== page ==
Belgian commissioner presses for continuation of Article 7 procedure against Hungary

By bne IntelliNews December 18, 2019

European Commissioner for Justice Didier Reynders called for the Article 7 procedure against Hungary to be continued when Croatia takes the revolving presidency of the Council of the EU in January to be followed by Germany in the second half.

Speaking at the meeting of Civil Liberties, Justice and Home Affairs Committee (LIBE) of the European Parliament in Brussels, the Belgian politician said infringement procedures would continue to be used when necessary but added that he hoped a new mechanism would tie compliance to EU funding.

Hungary's new justice minister warned Budapest will resist any European Commission effort to condition EU development funding on rule-of-law standards. Judit Varga said that she is working to have a special clause in the EU’s 2021-27 budget draft to be dropped, as Hungary sees the proposal is used for political ends.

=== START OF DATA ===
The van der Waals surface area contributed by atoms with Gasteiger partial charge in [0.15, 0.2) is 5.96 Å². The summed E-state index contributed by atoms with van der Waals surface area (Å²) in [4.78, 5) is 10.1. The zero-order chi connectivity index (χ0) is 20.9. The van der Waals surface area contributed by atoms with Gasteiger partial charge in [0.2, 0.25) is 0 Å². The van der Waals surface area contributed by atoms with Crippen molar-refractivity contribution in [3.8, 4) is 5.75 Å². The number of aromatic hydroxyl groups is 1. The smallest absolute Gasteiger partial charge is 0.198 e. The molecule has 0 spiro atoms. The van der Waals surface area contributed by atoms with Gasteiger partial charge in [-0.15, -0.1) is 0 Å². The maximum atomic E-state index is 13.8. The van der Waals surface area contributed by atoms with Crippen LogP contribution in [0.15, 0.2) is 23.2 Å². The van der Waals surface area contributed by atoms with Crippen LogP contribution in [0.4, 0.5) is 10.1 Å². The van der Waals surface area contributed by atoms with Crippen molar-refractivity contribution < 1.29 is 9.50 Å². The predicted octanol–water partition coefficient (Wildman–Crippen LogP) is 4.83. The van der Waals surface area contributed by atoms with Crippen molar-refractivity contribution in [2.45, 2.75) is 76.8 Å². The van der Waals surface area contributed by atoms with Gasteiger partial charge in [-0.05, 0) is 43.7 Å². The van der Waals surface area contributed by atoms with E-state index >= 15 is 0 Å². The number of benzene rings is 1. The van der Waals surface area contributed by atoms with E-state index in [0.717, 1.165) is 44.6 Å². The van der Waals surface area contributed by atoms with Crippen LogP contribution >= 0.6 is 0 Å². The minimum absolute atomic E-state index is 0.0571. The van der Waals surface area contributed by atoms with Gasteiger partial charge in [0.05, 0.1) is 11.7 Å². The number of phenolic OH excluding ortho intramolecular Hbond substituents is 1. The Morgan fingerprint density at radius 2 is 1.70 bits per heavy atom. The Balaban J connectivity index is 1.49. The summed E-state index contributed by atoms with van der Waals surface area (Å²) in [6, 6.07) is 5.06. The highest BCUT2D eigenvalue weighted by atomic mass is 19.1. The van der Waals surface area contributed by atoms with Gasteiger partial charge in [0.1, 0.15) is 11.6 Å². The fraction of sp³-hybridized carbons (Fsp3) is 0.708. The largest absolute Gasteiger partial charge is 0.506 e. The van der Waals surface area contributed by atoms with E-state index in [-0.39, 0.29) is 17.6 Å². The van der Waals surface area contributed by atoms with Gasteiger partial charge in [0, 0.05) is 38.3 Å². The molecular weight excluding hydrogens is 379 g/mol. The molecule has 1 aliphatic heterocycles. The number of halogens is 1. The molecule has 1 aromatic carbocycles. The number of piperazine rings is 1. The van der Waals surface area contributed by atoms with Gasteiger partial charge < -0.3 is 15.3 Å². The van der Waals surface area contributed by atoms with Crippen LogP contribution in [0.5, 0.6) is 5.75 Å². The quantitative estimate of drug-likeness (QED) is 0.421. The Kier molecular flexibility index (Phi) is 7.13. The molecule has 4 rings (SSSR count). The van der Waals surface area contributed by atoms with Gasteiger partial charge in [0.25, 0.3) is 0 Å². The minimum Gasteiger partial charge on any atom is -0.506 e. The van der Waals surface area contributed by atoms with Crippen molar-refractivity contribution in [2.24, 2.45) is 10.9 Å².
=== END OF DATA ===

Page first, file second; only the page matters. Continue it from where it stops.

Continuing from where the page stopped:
The right-wing government of Viktor Orban claims that Hungary is under scrutiny for objecting migration.

Varga slammed the ongoing legal scrutiny against Hungary in a second hearing on the state of the rule of law last week, saying EU had been divided up into "good and bad member states" and certain forces are looking to punish the countries that say no to the European mainstream position.

The Council presidency conclusions on the evaluation of the annual rule of law dialogue and presentation of the Article 7 procedure against Hungary were on the agenda of the LIBE meeting.

Last autumn, the European Parliament approved a report triggering the Article 7 procedure against Hungary which could ultimately strip the country of its EU voting rights. MEPs voted to launch the procedure because of the existence of a clear risk of a serious breach by Hungary of the values on which the union is founded.

Prime Minister Orban called the report "an insult to the Hungarian people" and Hungarian lawmakers passed a resolution condemning it.

The Article 7 aims to determine whether a country is at risk of breaching the EU’s founding values. Parliament’s concerns relating to Hungary include judicial independence, freedom of expression, corruption, rights of minorities, and the situation of migrants and refugees. 


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